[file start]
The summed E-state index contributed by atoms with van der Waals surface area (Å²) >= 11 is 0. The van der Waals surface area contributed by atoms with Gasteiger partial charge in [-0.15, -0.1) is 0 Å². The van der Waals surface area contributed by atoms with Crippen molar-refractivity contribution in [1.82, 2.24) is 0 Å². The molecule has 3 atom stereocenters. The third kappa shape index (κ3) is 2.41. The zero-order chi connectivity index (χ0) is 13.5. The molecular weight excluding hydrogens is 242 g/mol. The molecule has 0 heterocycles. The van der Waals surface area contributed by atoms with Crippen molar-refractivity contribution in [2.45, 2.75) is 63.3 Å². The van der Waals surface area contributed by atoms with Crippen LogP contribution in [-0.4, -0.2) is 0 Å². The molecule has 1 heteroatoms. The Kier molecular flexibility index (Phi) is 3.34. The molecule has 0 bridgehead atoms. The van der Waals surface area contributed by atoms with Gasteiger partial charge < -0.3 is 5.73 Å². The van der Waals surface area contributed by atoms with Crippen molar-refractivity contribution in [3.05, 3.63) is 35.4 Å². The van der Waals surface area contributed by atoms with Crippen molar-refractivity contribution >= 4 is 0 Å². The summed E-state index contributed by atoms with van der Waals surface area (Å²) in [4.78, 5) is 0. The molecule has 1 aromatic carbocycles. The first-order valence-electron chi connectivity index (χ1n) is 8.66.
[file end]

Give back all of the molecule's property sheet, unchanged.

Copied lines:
The summed E-state index contributed by atoms with van der Waals surface area (Å²) >= 11 is 0. The van der Waals surface area contributed by atoms with Gasteiger partial charge in [-0.15, -0.1) is 0 Å². The van der Waals surface area contributed by atoms with Crippen molar-refractivity contribution in [1.82, 2.24) is 0 Å². The molecule has 3 atom stereocenters. The third kappa shape index (κ3) is 2.41. The zero-order chi connectivity index (χ0) is 13.5. The molecular weight excluding hydrogens is 242 g/mol. The molecule has 0 heterocycles. The van der Waals surface area contributed by atoms with Crippen molar-refractivity contribution in [2.45, 2.75) is 63.3 Å². The van der Waals surface area contributed by atoms with Crippen LogP contribution in [-0.4, -0.2) is 0 Å². The molecule has 1 heteroatoms. The Kier molecular flexibility index (Phi) is 3.34. The molecule has 0 bridgehead atoms. The van der Waals surface area contributed by atoms with Gasteiger partial charge < -0.3 is 5.73 Å². The van der Waals surface area contributed by atoms with Crippen molar-refractivity contribution in [3.05, 3.63) is 35.4 Å². The van der Waals surface area contributed by atoms with Crippen molar-refractivity contribution >= 4 is 0 Å². The summed E-state index contributed by atoms with van der Waals surface area (Å²) in [4.78, 5) is 0. The molecule has 1 aromatic carbocycles. The first-order valence-electron chi connectivity index (χ1n) is 8.66.